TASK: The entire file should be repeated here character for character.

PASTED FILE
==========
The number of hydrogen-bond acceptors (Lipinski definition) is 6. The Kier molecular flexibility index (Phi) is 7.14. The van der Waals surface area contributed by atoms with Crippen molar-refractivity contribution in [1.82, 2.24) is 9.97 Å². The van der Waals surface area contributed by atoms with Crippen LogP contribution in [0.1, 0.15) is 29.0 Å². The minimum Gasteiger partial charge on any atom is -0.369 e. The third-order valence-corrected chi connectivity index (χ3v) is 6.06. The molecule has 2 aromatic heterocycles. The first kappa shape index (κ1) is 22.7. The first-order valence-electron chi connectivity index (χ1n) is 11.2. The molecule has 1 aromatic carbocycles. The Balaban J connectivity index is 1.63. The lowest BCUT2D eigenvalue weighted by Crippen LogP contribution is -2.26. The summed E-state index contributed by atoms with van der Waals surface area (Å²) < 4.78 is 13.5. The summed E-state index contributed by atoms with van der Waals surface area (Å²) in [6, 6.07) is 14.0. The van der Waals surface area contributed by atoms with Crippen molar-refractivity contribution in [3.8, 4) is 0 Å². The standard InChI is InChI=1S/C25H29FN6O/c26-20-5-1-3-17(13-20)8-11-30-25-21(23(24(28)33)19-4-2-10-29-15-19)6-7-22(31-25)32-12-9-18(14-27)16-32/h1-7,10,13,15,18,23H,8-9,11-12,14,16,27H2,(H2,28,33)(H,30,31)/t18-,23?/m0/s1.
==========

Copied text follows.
The number of hydrogen-bond acceptors (Lipinski definition) is 6. The Kier molecular flexibility index (Phi) is 7.14. The van der Waals surface area contributed by atoms with Crippen molar-refractivity contribution in [1.82, 2.24) is 9.97 Å². The van der Waals surface area contributed by atoms with Crippen LogP contribution in [0.1, 0.15) is 29.0 Å². The minimum Gasteiger partial charge on any atom is -0.369 e. The third-order valence-corrected chi connectivity index (χ3v) is 6.06. The molecule has 2 aromatic heterocycles. The first kappa shape index (κ1) is 22.7. The first-order valence-electron chi connectivity index (χ1n) is 11.2. The molecule has 1 aromatic carbocycles. The Balaban J connectivity index is 1.63. The lowest BCUT2D eigenvalue weighted by Crippen LogP contribution is -2.26. The summed E-state index contributed by atoms with van der Waals surface area (Å²) < 4.78 is 13.5. The summed E-state index contributed by atoms with van der Waals surface area (Å²) in [6, 6.07) is 14.0. The van der Waals surface area contributed by atoms with Crippen molar-refractivity contribution in [3.8, 4) is 0 Å². The standard InChI is InChI=1S/C25H29FN6O/c26-20-5-1-3-17(13-20)8-11-30-25-21(23(24(28)33)19-4-2-10-29-15-19)6-7-22(31-25)32-12-9-18(14-27)16-32/h1-7,10,13,15,18,23H,8-9,11-12,14,16,27H2,(H2,28,33)(H,30,31)/t18-,23?/m0/s1.